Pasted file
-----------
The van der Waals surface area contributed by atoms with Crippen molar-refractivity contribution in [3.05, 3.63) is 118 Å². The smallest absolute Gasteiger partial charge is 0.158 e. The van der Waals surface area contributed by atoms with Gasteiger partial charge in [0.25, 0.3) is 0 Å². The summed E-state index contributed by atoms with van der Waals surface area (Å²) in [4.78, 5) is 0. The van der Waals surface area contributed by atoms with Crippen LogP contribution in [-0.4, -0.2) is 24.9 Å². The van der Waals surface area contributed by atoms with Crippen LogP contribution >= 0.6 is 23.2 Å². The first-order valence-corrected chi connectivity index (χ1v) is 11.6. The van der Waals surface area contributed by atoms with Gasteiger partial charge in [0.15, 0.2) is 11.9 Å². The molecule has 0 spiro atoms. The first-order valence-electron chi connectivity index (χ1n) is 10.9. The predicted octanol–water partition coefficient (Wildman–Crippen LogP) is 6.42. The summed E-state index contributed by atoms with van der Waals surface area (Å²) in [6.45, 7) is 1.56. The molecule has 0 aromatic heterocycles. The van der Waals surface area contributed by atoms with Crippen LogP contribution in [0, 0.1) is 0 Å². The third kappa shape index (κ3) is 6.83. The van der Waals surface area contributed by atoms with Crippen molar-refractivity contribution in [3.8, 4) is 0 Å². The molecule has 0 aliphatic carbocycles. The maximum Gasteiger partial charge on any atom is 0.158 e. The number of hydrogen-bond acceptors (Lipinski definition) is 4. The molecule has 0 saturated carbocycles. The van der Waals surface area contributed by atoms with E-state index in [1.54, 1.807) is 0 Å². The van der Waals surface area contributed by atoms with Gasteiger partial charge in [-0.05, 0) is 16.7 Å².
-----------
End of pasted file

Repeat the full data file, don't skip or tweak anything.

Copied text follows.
The van der Waals surface area contributed by atoms with Crippen molar-refractivity contribution in [3.05, 3.63) is 118 Å². The smallest absolute Gasteiger partial charge is 0.158 e. The van der Waals surface area contributed by atoms with Gasteiger partial charge in [0.25, 0.3) is 0 Å². The summed E-state index contributed by atoms with van der Waals surface area (Å²) in [4.78, 5) is 0. The van der Waals surface area contributed by atoms with Crippen LogP contribution in [-0.4, -0.2) is 24.9 Å². The van der Waals surface area contributed by atoms with Crippen LogP contribution >= 0.6 is 23.2 Å². The first-order valence-corrected chi connectivity index (χ1v) is 11.6. The van der Waals surface area contributed by atoms with Gasteiger partial charge in [0.15, 0.2) is 11.9 Å². The molecule has 0 spiro atoms. The first-order valence-electron chi connectivity index (χ1n) is 10.9. The predicted octanol–water partition coefficient (Wildman–Crippen LogP) is 6.42. The summed E-state index contributed by atoms with van der Waals surface area (Å²) in [6.45, 7) is 1.56. The molecule has 0 aromatic heterocycles. The van der Waals surface area contributed by atoms with Crippen LogP contribution in [0, 0.1) is 0 Å². The third kappa shape index (κ3) is 6.83. The van der Waals surface area contributed by atoms with Crippen molar-refractivity contribution in [3.8, 4) is 0 Å². The molecule has 0 aliphatic carbocycles. The maximum Gasteiger partial charge on any atom is 0.158 e. The number of hydrogen-bond acceptors (Lipinski definition) is 4. The molecule has 0 saturated carbocycles. The van der Waals surface area contributed by atoms with E-state index in [1.54, 1.807) is 0 Å². The van der Waals surface area contributed by atoms with Gasteiger partial charge in [-0.05, 0) is 16.7 Å².